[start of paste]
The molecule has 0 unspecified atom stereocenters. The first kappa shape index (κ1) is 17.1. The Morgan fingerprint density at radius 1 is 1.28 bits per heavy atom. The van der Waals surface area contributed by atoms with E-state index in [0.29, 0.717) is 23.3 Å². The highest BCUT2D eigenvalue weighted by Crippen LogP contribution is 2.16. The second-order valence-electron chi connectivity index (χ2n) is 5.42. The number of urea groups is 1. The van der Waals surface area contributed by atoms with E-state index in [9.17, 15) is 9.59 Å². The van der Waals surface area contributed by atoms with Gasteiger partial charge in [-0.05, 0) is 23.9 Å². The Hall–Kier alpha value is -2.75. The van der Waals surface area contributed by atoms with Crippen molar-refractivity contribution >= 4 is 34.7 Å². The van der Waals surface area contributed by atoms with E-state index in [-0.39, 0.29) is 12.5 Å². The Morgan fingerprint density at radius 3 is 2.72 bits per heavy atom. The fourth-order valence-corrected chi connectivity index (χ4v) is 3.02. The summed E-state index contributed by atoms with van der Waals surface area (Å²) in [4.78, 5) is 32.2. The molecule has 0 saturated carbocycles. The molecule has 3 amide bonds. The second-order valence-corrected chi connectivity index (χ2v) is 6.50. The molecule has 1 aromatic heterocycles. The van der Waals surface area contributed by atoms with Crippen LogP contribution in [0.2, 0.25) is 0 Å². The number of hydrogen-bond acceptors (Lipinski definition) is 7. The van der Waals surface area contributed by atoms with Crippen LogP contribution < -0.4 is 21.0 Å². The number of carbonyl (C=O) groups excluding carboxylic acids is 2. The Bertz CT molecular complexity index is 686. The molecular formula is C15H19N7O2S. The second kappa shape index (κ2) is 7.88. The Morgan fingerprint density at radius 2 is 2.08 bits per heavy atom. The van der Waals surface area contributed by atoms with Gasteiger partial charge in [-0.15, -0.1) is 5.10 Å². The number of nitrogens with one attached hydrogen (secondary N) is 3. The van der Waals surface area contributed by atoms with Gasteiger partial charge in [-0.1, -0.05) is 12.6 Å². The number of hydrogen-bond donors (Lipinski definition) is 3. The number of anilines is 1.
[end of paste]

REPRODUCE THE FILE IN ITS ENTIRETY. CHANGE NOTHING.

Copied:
The molecule has 0 unspecified atom stereocenters. The first kappa shape index (κ1) is 17.1. The Morgan fingerprint density at radius 1 is 1.28 bits per heavy atom. The van der Waals surface area contributed by atoms with E-state index in [0.29, 0.717) is 23.3 Å². The highest BCUT2D eigenvalue weighted by Crippen LogP contribution is 2.16. The second-order valence-electron chi connectivity index (χ2n) is 5.42. The number of urea groups is 1. The van der Waals surface area contributed by atoms with E-state index in [9.17, 15) is 9.59 Å². The van der Waals surface area contributed by atoms with Gasteiger partial charge in [-0.05, 0) is 23.9 Å². The Hall–Kier alpha value is -2.75. The van der Waals surface area contributed by atoms with Crippen molar-refractivity contribution >= 4 is 34.7 Å². The van der Waals surface area contributed by atoms with E-state index in [-0.39, 0.29) is 12.5 Å². The Morgan fingerprint density at radius 3 is 2.72 bits per heavy atom. The fourth-order valence-corrected chi connectivity index (χ4v) is 3.02. The summed E-state index contributed by atoms with van der Waals surface area (Å²) in [4.78, 5) is 32.2. The molecule has 0 saturated carbocycles. The molecule has 3 amide bonds. The second-order valence-corrected chi connectivity index (χ2v) is 6.50. The molecule has 1 aromatic heterocycles. The van der Waals surface area contributed by atoms with Crippen LogP contribution in [0.2, 0.25) is 0 Å². The number of hydrogen-bond acceptors (Lipinski definition) is 7. The van der Waals surface area contributed by atoms with Crippen LogP contribution < -0.4 is 21.0 Å². The number of carbonyl (C=O) groups excluding carboxylic acids is 2. The Bertz CT molecular complexity index is 686. The molecular formula is C15H19N7O2S. The second kappa shape index (κ2) is 7.88. The Morgan fingerprint density at radius 2 is 2.08 bits per heavy atom. The van der Waals surface area contributed by atoms with Gasteiger partial charge in [-0.15, -0.1) is 5.10 Å². The number of nitrogens with one attached hydrogen (secondary N) is 3. The van der Waals surface area contributed by atoms with Gasteiger partial charge in [-0.1, -0.05) is 12.6 Å². The number of hydrogen-bond donors (Lipinski definition) is 3. The number of anilines is 1.